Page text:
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About ASQ

Harry Romig

A life’s work in quality

When ASQ named Harry Romig an Honorary Member IN 1982, it paid tribute to the fourth member of a quartet of luminaries who emerged from AT&T Bell Laboratories and laid the groundwork for a discipline that continues to hold power in economic matters more than a half century later: Walter A. Shewhart, the father of quality control; George D. Edwards, ASQ's first president; Harold F. Dodge, the man to whom Romig reported; and Romig.

A man with a lifelong love of teaching, Romig started his career in 1921 as a teacher of mathematics and science at a high school in Oregon. The next year, Romig went to the University of California at Berkeley, where he supported himself as a teaching fellow while earning a master's degree in physics. Before joining Bell Labs in 1926, he spent several years teaching math and physics at San Jose State College.

In the quality assurance inspection department at Bell Labs, Romig found his life's work and made the contributions that earned him ASQ's Shewhart Medal in 1953. At Bell Labs, Romig was most closely associated with Dodge. Their best-known collaboration was the Dodge-Romig sampling tables. But they also developed of other fundamentals—sampling plans with producer's risk and consumer's risk, for example, and operating characteristics for sampling plans.

Romig made other contributions to the subject of sampling for quality control. He prepared the first sampling plans using variables rather than attributes data. He developed the concept of the average outgoing quality limit. During World War II, Romig led the team at Bell Labs that performed the original calculations for MIL-STD-105D.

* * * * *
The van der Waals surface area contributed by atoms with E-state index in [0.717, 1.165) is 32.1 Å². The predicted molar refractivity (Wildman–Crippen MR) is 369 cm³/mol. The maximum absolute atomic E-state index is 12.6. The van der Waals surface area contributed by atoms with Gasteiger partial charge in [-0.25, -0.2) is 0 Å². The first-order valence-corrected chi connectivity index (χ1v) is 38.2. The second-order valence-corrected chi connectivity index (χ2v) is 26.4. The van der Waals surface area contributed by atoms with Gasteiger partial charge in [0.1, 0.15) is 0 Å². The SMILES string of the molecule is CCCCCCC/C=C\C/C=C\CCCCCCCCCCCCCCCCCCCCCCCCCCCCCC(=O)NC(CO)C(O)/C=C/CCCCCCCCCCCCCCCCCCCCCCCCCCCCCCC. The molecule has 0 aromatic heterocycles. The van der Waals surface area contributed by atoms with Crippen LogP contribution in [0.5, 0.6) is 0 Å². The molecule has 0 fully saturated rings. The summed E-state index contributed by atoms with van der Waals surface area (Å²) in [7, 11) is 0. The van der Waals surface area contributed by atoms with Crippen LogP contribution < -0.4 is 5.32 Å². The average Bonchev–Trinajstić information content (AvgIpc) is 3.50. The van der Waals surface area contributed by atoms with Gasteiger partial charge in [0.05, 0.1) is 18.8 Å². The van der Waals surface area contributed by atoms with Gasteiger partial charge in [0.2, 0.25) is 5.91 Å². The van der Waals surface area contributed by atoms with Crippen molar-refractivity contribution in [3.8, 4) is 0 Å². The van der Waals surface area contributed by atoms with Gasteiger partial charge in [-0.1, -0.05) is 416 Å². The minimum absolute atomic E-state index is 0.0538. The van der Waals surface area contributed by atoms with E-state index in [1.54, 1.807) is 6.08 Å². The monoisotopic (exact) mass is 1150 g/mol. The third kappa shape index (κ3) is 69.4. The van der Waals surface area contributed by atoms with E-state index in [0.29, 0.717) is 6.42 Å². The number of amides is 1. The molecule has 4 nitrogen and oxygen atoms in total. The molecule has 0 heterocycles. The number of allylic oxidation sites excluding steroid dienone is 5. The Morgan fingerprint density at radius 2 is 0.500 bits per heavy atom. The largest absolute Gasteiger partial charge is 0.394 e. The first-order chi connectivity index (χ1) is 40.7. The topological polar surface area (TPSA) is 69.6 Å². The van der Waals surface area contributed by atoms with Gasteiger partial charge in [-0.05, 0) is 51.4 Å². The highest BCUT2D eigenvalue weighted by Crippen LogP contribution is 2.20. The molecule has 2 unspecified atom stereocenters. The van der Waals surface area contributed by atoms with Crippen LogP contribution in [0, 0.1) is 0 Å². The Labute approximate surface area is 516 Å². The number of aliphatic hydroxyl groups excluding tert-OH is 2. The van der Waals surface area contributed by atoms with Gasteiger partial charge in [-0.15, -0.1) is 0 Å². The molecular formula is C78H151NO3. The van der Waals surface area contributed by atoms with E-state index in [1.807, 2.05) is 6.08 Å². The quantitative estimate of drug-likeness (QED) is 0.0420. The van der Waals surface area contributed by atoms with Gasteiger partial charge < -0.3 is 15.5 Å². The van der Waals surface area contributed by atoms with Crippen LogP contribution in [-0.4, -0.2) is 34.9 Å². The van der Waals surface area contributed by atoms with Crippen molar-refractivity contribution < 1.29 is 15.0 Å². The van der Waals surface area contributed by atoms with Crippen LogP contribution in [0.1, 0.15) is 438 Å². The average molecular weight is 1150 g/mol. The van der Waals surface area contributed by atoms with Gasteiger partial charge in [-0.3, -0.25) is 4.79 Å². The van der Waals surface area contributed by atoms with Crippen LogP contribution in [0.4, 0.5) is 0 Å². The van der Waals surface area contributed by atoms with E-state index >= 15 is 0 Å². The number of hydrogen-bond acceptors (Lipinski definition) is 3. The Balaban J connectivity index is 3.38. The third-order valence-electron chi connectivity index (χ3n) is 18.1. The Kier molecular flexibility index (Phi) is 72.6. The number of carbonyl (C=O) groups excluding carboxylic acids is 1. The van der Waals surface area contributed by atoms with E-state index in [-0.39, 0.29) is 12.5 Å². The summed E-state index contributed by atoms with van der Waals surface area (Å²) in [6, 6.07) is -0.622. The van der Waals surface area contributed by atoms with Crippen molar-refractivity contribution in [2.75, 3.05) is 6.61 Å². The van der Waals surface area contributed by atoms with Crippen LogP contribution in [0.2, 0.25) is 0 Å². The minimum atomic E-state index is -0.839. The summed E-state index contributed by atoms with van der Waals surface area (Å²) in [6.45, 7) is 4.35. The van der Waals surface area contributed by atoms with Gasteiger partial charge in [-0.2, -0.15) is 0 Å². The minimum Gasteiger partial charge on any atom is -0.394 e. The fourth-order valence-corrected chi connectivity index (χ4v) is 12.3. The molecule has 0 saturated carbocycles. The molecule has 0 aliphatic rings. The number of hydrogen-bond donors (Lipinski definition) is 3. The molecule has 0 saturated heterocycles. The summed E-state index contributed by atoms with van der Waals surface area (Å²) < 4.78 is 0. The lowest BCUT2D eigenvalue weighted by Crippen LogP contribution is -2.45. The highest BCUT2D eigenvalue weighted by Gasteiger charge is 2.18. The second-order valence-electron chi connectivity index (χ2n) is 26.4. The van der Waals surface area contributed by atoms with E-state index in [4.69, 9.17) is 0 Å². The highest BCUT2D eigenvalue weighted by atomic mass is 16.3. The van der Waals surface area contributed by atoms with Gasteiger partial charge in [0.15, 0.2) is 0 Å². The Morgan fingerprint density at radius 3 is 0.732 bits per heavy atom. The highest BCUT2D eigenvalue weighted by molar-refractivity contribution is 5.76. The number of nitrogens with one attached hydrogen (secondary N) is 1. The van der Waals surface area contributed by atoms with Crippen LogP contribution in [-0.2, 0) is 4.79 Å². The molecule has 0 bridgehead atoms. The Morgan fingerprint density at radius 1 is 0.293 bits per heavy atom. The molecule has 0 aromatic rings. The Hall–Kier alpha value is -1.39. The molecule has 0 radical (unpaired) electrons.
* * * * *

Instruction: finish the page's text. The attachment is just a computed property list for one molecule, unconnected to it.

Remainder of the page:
Even while working on projects that would help shape the quality field, Romig advanced his education (earning a doctorate in industrial engineering from Columbia University in 1939) and instructed others (teaching quality control at Columbia and economics at Brooklyn College). Romig left Bell Labs in 1951 and became the first technical director of quality control at Hughes Aircraft, and later director of quality engineering at International Telemeter. After leaving International Telemeter, Romig spent more than 30 years as a consultant. During most of that time, Romig continued teaching. His favorite teaching assignment was in Paris, where NATO brought him to teach 165 of Europe's leading engineers after World War II.

A founding member of ASQ, Romig played an active role in Society affairs in the 1950s, serving on the board of directors for four years, organizing the Metropolitan Section, chairing the Los Angeles Section, and helping several other West Coast sections get started. He also chaired two quality control and statistics conferences at Princeton University. In addition, Romig was a prolific author, with hundreds of papers and four books to his credit.

Romig's ideas have long been recognized as central to the development of the quality field. But his contribution went well beyond the concept of sampling. It was the length, breadth, and depth of his life's work in quality that ASQ recognized when it named him an Honorary member.

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